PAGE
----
Poems (Coates 1916)/Volume II/Henry Wadsworth Longfellow

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For other versions of this work, see Henry Wadsworth Longfellow (Coates).



 IF tasting Heliconian springs
 He of their waters drank not deep,
If, smiling, he beheld not things
 Revealed to eyes that weep,
If dread Dodona's Oracle
 And Delphi's voice for him were mute,
If grave Minerva in his path
 Dropped never silver flute,—

Yet beauty wove a magic spell
 For him, and early, at his need,
Upon a bed of asphodel
 He found a tuneful reed,—
The Syrinx-reed Thessalian,
 Of plaintive, far renown,
The universal pipe of Pan,—
 Where the god laid it down.

Right reverently from the ground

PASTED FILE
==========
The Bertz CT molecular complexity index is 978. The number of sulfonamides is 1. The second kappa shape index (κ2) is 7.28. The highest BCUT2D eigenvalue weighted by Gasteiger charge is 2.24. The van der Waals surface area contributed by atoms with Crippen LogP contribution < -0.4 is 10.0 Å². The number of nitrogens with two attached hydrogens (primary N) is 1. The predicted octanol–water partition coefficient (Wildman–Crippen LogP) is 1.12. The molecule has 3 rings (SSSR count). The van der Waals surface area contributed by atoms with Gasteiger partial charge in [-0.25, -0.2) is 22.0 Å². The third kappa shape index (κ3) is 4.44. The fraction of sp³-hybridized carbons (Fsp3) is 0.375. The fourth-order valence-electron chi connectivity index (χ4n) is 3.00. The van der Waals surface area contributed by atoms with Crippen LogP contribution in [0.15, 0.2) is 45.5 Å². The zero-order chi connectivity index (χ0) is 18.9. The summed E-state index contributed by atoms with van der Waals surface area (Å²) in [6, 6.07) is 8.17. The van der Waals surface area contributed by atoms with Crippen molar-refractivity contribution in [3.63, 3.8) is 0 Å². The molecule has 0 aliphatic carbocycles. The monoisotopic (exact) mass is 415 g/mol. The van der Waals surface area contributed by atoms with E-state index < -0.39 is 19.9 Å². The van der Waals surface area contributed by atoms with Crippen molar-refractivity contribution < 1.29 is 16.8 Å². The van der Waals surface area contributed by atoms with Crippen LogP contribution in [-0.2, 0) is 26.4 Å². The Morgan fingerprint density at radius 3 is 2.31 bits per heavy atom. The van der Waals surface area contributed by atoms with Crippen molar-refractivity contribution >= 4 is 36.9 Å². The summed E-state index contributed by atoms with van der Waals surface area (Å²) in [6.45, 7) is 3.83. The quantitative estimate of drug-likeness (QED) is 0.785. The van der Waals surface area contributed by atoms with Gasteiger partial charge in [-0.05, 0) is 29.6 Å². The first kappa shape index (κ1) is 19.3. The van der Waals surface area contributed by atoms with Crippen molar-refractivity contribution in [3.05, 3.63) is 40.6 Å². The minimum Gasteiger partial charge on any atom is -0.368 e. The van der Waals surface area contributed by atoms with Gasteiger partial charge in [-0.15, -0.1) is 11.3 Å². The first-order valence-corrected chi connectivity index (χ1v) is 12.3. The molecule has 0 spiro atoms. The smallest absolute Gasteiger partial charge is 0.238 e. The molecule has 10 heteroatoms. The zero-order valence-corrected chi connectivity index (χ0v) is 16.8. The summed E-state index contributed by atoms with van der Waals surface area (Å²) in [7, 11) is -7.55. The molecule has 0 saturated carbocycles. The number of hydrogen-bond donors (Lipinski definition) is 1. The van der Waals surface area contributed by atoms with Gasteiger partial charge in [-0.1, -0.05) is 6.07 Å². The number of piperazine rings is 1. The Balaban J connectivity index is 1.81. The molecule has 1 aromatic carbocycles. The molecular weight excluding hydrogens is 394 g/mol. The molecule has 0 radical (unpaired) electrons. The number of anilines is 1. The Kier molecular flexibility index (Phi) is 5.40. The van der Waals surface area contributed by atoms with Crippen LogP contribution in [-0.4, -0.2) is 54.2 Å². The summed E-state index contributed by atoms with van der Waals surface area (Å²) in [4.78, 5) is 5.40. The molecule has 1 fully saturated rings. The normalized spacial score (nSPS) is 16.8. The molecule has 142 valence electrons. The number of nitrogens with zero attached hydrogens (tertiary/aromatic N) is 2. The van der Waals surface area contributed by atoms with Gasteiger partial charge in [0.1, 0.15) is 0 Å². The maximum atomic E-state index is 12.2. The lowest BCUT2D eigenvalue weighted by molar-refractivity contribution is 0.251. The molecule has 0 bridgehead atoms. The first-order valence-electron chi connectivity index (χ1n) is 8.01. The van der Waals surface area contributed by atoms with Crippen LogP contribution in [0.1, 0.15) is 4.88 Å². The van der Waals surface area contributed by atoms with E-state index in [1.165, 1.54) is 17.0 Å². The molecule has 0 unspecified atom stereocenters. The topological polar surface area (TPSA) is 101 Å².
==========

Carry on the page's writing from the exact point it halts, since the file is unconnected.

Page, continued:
He lifted up the sacred thing,
Accepted it with awe profound,
 With faith unfaltering;
And when its music forth he drew
 Earth half forgot her ancient pain,
For Marsyas himself ne'er blew
 A purer, sweeter strain!

Though still there be who, self-attired
 In robes of judgment some misuse,
Protest that he was not inspired
 By the authentic Muse,—
Love, granting all his faults to these,
 Forever holds his name apart,
Who moved not senseless stones and trees,
 But the quick human heart.

"The people's poet." Did he lack
 Return? He served in high degree
The people, and they gave him back
 Their immortality!
Time careless grows of costly wit,
 Brave monuments are quickly gone,
But that which on the heart is writ
 Lives on, and on, and on!